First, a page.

Tuesday, October 31, 2006
A Myth Grows in Brooklyn...
In a previous post, I mentioned that Grammy Mac had a funny "Brooklyn Story." Fellow blogger Gabi inquired, so here it is...
Grammy Mac passed away in 1989, and Grandpa Mac passed away several years earlier, in NYC, where he had returned after they had split up, sometime in the early 70s. I think he returned to the general area of their original apartment in New York, which I'm not sure was ever in Brooklyn - one of my aunts or my mom could confirm this.
When my dad retired, about 6 years ago, his party included a number of people who had not seen our family in years, including Mr. and Mrs. Brown. Mr. Brown had worked with my dad early in his career, and the Browns' had been my grandparents' neighbors when we were young children. The Browns' had four daughters around the same age as me and my two sisters. One daughter, Marybeth, (Beth) accompanied her parents to my dad's party.
During the cocktail hour, Beth spilled a glass of Cabernet down the front of her ivory suit, so my sister Cheryl offered her hotel room for Beth to clean up. She accompanied Beth to her room, and Mrs. Brown joined them, seeing a good opportunity to catch up with our family. Shortly into their conversation, Mrs. Brown asked, "And how are your grandparents doing?"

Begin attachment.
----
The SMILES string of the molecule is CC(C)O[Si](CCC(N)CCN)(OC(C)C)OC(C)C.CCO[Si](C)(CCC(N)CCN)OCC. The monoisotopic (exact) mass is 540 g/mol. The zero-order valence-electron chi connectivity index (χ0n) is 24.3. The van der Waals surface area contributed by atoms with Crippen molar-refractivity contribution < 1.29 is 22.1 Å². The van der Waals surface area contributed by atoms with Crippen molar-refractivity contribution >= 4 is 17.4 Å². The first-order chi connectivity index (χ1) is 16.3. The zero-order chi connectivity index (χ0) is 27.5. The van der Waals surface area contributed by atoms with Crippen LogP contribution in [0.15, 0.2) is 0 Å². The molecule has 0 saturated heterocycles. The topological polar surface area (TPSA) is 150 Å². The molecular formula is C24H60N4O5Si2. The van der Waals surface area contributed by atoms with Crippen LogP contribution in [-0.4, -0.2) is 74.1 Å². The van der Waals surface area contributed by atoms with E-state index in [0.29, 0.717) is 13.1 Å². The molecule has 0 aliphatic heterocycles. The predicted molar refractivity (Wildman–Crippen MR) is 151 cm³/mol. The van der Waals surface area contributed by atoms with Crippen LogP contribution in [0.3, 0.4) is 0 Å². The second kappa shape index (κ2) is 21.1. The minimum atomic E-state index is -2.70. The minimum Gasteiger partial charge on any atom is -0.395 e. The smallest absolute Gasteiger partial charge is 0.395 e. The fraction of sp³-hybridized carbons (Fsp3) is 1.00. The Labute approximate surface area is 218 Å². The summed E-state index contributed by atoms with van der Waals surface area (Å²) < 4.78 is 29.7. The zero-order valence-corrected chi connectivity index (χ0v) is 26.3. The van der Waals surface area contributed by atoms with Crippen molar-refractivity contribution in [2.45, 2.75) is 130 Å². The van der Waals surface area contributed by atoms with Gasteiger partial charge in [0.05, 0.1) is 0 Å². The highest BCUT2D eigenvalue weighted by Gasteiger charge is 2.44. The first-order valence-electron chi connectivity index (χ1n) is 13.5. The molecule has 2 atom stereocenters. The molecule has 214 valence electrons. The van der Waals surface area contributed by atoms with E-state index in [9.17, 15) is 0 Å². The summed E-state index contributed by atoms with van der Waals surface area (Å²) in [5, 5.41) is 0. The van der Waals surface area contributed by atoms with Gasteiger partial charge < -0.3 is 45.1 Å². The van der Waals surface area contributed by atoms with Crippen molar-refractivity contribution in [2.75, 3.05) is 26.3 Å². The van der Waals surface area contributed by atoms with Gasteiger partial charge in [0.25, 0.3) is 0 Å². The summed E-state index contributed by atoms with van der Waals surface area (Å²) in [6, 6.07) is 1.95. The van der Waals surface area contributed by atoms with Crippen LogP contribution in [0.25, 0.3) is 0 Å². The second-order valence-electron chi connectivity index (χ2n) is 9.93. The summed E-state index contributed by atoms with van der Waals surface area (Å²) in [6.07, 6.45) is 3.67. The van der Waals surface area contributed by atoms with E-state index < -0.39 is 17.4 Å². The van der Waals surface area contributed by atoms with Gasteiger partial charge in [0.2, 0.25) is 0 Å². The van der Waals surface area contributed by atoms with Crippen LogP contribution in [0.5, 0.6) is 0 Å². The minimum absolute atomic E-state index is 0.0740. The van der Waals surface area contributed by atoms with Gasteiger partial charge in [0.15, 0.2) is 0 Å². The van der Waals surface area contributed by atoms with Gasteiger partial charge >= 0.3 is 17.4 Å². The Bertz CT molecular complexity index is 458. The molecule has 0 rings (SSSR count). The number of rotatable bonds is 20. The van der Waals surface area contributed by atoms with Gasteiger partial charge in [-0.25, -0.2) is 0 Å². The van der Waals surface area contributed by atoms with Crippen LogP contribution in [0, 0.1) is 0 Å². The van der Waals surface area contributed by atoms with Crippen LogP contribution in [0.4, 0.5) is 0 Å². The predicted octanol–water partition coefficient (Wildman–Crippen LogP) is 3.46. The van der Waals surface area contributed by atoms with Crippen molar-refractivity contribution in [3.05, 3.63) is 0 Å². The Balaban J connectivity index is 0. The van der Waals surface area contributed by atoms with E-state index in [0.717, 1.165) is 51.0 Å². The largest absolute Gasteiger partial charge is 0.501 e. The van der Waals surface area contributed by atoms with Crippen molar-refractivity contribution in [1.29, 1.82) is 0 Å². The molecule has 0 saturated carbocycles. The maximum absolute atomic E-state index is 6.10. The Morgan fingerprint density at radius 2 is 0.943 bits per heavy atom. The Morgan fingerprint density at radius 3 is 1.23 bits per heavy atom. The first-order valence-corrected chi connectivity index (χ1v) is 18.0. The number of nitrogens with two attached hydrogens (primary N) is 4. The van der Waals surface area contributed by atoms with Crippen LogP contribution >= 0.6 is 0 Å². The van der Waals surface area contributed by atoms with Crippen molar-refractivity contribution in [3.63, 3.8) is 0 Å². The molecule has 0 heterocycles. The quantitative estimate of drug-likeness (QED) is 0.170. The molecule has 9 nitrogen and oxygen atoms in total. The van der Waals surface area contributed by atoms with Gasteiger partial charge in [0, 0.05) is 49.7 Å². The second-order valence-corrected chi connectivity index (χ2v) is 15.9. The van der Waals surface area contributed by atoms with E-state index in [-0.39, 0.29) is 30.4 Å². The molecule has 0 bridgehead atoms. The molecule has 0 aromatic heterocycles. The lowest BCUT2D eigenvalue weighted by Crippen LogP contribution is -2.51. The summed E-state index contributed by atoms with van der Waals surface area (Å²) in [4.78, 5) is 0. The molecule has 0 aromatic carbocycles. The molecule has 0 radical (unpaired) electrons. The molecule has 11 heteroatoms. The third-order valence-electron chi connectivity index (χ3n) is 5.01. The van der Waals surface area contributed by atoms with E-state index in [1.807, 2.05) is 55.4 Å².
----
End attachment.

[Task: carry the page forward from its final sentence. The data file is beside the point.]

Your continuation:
My sister was taken completely off guard that the Browns', having moved so far away so long ago, did not know that my grandparents were long dead -- and in a split-second, she decided that she could not deliver this news to Mrs. Brown in the middle of my dad's retirement party. So instead, my sister said the first thing that popped into her head, which was "They're great!" And Mrs. Brown said, "Oh, wonderful. Where are they living now?" And my sister said, "Brooklyn!"
Of course, my sister immediately regretted what she'd said, but it was too late to take it back. So she fled from their company before Mrs. Brown had a chance to ask her any more questions and she was forced to concoct an entire life in Brooklyn for our long-deceased grandparents.
When Cheryl returned to our table and told us what she'd done, we got a great chuckle out of it, and I spent the night avoiding the Browns' as well, afraid that I'd be obligated to perpetuate my sister's story. As far as we know, the Browns' still think my grandparents are happily retired in Brooklyn, so Brooklyn has become the metaphorical heavenly resting place of Grammy & Grandpa McElroy.
And there are two funny sidebars to this story -- The first is that my Aunt Mary (one of Grammy's daughters) had not heard the Brooklyn story, and months after it had happened, we were at a family gathering where we were jokingly wondering what Grammy was doing in Brooklyn, and my Aunt choked on a glass of wine and nearly fell off the sofa since this was the first she had heard that Grammy was "alive." (You might also notice that glasses of wine are a recurring theme in my family stories.)
The second is that the Browns,' were known for one eccentricity -- Mrs. Brown's given name is Mary Lee, and they named their daughters Mary Beth, Mary Ann, Mary Lynn, and Mary Kristen. (Their father's name was Jerry, and at work they used to call him Mary Jerry, according to my dad.) - Tell that to George Foreman!